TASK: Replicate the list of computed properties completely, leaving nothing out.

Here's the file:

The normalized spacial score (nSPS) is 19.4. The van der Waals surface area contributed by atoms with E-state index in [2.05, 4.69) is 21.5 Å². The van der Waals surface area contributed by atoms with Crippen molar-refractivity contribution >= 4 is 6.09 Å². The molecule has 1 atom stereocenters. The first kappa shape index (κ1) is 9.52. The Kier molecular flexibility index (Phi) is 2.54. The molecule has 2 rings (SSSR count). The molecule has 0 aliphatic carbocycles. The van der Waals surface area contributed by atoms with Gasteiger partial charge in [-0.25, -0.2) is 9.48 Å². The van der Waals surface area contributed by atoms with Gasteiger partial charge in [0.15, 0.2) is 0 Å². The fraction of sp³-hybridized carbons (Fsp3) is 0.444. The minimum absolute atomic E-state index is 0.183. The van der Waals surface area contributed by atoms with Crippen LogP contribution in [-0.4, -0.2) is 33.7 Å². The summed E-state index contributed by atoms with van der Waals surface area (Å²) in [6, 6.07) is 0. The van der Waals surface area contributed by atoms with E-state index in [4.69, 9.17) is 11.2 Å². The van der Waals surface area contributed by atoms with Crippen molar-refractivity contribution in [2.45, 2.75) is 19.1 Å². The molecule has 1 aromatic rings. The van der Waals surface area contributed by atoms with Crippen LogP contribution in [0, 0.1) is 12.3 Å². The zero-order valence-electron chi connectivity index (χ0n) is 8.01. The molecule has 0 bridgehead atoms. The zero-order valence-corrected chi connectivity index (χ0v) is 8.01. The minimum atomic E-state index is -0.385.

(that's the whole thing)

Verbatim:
The normalized spacial score (nSPS) is 19.4. The van der Waals surface area contributed by atoms with E-state index in [2.05, 4.69) is 21.5 Å². The van der Waals surface area contributed by atoms with Crippen molar-refractivity contribution >= 4 is 6.09 Å². The molecule has 1 atom stereocenters. The first kappa shape index (κ1) is 9.52. The Kier molecular flexibility index (Phi) is 2.54. The molecule has 2 rings (SSSR count). The molecule has 0 aliphatic carbocycles. The van der Waals surface area contributed by atoms with Gasteiger partial charge in [-0.25, -0.2) is 9.48 Å². The van der Waals surface area contributed by atoms with Gasteiger partial charge in [0.15, 0.2) is 0 Å². The fraction of sp³-hybridized carbons (Fsp3) is 0.444. The minimum absolute atomic E-state index is 0.183. The van der Waals surface area contributed by atoms with Crippen LogP contribution in [-0.4, -0.2) is 33.7 Å². The summed E-state index contributed by atoms with van der Waals surface area (Å²) in [6, 6.07) is 0. The van der Waals surface area contributed by atoms with E-state index in [4.69, 9.17) is 11.2 Å². The van der Waals surface area contributed by atoms with Crippen molar-refractivity contribution in [2.45, 2.75) is 19.1 Å². The molecule has 1 aromatic rings. The van der Waals surface area contributed by atoms with Crippen LogP contribution in [0, 0.1) is 12.3 Å². The zero-order valence-electron chi connectivity index (χ0n) is 8.01. The molecule has 0 bridgehead atoms. The zero-order valence-corrected chi connectivity index (χ0v) is 8.01. The minimum atomic E-state index is -0.385.